Do you feed your dog raw food?  Kibble?  Cooked or dehydrated food?  A mixture of more than one?  Regardless of what you feed, it’s always a good idea to take a step back every now and again and decide whether your dog could use a little nutrition boost.  Sound nutrition is the first step in providing a healthier lifestyle for your dog, so let food by thy medicine!  Here are five healthy food items you might want to add to your dog’s diet.

 

Green Tripe

Green tripe is truly a superfood that no dog should be without! Tripe is loaded with naturally occurring digestive enzymes and probiotics. Think how much money you can spend on supplements when those same wonderful, natural substances are in abundance in green tripe. Tripe is also loaded with B vitamins and has the perfect ratio of calcium to phosphorus – 1:1. It also contains the essential fatty acids Linoleic and Linolenic, in their recommended proportions. If you can’t find green tripe from your raw supplier, there are canned products available. Tripe stinks but you won’t regret feeding it: no guts, no glory!

 

Milk Thistle

Although milk thistle is technically a herb not a food, it’s an important part of any dog’s diet. The active ingredient of milk thistle seed extract as a flavonoid compound called silymarin. This little powerhouse has been shown to be safe and effective in treating a variety of liver diseases and other conditions. It specifically protects the liver against toxins and stimulates the growth of new liver cells to replace those that are dead or damaged. Milk thistle is a great herb to have on hand and should be given any time your dog is exposed to any toxins including drugs, vaccines, dewormers, lawn chemicals and the like. Milk thistle also has strong antioxidant and anti-inflammatory actions. It can be purchased in powder, capsule, and liquid extract form.

 

Raw Eggs

Next to green tripe, raw eggs are another one of nature’s most wholesome foods for dogs. Eggs are not only economical, but they are one of the most complete and nutritious foods available. Eggs are a nearly complete source of amino acids (the building blocks of proteints), and contain lots of vitamin A, riboflavin, folate, vitamin B12, iron, selenium and fatty acids. Feed the egg with the shell on, and the phosphorus and calcium are perfectly balanced, making the egg a nearly complete source of nutrition for your dog. Whenever possible, try to find eggs from pasture raised chickens raised without hormones or antibiotics.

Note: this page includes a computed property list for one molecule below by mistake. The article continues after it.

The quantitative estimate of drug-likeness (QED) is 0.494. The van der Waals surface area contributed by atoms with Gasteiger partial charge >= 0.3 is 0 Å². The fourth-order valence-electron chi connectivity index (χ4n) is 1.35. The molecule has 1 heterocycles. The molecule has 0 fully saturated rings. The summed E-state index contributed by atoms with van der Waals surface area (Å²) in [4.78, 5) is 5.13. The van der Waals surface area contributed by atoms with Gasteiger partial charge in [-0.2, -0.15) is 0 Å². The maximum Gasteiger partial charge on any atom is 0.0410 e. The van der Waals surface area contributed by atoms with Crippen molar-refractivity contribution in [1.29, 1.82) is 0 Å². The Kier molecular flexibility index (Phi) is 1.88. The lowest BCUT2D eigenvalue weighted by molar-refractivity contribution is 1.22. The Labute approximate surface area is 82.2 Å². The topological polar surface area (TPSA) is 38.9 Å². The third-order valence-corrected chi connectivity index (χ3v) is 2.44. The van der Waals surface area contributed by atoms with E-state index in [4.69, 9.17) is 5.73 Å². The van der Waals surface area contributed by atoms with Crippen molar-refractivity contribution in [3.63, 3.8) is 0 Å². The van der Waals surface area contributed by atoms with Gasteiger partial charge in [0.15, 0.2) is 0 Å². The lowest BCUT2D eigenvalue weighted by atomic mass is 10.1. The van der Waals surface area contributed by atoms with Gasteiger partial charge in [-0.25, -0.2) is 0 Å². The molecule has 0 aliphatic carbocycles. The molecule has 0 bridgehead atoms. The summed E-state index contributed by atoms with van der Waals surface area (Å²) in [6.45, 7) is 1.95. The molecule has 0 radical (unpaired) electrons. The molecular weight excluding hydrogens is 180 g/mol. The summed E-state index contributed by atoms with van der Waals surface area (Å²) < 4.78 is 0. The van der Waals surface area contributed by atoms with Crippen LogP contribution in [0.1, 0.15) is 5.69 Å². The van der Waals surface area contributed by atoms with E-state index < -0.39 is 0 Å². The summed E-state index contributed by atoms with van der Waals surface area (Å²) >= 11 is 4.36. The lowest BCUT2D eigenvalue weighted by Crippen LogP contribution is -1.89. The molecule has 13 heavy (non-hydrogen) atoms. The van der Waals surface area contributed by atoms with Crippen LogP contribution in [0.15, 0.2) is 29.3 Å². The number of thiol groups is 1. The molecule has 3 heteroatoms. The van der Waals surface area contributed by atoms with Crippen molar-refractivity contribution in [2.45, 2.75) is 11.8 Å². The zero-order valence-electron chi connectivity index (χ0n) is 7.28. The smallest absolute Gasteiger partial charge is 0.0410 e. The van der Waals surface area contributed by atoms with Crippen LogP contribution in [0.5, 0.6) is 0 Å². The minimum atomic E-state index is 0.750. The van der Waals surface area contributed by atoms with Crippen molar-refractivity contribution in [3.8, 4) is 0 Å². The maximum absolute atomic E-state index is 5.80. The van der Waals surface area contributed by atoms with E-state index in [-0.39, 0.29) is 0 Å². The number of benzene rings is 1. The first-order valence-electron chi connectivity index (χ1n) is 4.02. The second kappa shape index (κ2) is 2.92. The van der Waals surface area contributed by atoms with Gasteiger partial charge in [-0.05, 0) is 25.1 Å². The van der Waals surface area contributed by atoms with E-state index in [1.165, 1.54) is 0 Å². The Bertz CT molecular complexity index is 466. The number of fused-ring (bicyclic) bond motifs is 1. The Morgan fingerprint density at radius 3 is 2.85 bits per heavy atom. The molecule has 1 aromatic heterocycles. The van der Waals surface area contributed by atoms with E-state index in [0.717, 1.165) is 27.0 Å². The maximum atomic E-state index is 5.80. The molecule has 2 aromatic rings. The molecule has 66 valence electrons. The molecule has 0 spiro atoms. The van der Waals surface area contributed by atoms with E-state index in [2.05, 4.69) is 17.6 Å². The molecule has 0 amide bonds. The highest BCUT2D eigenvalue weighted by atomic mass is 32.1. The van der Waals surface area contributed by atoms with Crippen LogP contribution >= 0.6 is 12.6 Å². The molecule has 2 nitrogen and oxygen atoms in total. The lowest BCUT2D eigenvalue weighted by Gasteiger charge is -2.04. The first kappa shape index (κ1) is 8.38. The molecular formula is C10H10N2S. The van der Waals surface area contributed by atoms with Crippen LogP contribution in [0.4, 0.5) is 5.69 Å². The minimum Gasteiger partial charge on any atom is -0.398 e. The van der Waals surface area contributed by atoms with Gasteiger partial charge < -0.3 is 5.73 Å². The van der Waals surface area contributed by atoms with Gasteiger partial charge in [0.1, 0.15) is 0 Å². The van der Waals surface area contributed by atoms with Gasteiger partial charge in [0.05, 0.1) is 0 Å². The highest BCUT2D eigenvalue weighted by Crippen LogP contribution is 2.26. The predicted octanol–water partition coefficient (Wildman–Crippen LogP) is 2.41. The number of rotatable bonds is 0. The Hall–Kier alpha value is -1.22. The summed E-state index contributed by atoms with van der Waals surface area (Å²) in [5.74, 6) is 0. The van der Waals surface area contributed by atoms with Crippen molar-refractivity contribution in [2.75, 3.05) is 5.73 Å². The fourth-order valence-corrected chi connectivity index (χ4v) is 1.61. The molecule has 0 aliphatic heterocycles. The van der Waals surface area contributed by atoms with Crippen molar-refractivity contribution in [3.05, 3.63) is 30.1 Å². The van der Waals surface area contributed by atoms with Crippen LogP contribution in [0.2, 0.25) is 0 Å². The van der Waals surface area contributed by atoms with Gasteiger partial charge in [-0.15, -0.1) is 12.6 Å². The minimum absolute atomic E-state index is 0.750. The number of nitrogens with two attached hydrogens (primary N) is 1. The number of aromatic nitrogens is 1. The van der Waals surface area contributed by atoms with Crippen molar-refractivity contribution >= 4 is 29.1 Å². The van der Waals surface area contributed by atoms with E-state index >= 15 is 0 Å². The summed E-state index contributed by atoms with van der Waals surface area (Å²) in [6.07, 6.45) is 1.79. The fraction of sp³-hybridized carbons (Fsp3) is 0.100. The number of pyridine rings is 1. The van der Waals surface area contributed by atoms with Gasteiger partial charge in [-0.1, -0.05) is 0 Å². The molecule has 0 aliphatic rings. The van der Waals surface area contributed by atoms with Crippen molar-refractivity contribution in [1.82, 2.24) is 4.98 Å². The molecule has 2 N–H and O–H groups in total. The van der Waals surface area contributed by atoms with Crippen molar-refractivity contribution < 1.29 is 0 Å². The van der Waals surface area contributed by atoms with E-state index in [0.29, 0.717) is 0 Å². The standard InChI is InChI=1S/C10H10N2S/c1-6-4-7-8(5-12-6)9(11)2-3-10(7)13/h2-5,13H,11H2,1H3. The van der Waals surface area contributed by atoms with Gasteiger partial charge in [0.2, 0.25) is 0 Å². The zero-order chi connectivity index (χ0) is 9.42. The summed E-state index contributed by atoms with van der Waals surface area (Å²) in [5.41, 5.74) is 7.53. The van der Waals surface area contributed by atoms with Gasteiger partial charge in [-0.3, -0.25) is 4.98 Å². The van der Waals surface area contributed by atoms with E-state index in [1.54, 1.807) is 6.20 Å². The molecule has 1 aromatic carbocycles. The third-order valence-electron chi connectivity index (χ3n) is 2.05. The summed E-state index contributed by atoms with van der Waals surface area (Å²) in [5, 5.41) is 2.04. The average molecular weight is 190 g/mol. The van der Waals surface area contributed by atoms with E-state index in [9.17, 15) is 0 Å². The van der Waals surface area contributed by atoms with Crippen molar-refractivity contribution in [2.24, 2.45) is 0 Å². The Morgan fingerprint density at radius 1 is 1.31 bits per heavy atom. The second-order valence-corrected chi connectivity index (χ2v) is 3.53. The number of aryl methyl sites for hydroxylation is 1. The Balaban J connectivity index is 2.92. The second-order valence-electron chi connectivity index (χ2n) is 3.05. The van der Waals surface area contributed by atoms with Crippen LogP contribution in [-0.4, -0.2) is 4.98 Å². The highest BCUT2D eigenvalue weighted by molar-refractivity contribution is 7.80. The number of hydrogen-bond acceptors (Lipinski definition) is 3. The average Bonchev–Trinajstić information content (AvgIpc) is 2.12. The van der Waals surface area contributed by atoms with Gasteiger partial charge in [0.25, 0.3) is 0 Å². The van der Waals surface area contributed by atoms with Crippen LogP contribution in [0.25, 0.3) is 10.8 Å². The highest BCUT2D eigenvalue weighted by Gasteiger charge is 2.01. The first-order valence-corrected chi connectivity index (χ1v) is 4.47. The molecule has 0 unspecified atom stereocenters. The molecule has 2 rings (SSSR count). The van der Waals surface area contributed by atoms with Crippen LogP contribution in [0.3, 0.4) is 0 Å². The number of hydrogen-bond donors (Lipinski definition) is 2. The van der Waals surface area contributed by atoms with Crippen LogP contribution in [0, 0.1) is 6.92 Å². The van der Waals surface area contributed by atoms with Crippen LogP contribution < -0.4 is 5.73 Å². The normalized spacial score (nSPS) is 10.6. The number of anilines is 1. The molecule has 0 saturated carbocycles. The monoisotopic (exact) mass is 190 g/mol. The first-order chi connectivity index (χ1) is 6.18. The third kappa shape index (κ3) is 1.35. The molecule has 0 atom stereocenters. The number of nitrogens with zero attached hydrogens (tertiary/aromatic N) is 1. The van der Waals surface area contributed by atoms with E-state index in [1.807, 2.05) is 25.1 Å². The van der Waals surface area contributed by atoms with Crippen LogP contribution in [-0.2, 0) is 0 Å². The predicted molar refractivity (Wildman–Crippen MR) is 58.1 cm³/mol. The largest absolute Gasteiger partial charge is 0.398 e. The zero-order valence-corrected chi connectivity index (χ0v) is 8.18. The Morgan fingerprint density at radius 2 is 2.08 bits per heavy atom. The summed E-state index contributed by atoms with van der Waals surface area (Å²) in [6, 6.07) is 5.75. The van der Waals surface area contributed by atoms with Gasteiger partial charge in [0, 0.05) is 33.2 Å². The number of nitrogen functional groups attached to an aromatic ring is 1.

Coconut Oil

This superfood is comprised mainly of medium chain triglycerices which in turn are loaded with lauric acid, followed by capric acid, caprylic acid, myristic acid and palmitic. Most of the coconut oil benefits come from the MCTs. For example, the lauric acid in coconut oil has antibacterial, antiviral, and anti-fungal properties. Capric and caprylic acid have similar properties and are best known for their anti-fungal effects. In addition, MCTs are efficiently metabolized to provide an immediate source of fuel and energy, enhancing athletic performance and aiding weight loss. In dogs, the MCTs in coconut oil balance the thyroid, helping overweight dogs lose weight and helping sedentary dogs feel energetic. According to Dr. Bruce Fife, certified nutritionist and naturopathic doctor, coconut oil gently elevates the metabolism, provides a higher level of energy and vitality, protects you from illness, and speeds healing. As a bonus, coconut oil improves any dog’s skin and coat, improves digestion, and reduces allergic reactions. Look for organic sources whenever possible.

 

Organ Meats

Organ meats are important for both raw feeders and those who feed kibble. The raw or home prepared diet would be incomplete without the powerful nutritional punch of organ meat and, due to consumer demand for higher quality protein sources, most high end kibbles avoid the use of byproducts and this includes organ meats. Compared to regular cuts of muscle meat, organ meats are more densely packed with just about every nutrient including heavy doses of B vitamins such as: B1, B2, B6, folic acid and vitamin B12. Organ meats are also loaded with minerals like phosphorus, iron, copper, magnesium and iodine, and provide the important fat-soluble vitamins A, D, E and K. It’s important to note that animals raised outside on grass contain even higher levels of these essential nutrients than their grain fed counterparts. Raw is best but you can also fry up some liver or kidney for your dog as a treat.

 

It doesn’t take a lot of effort or money to add these superfoods to your dog’s diet. Try them on your dog and watch him reap the rewards!

 

(SOURCE: Dogs Naturally Magazine, November 2012)

Watch our UNC TV Video

Website by Wags4TagsNC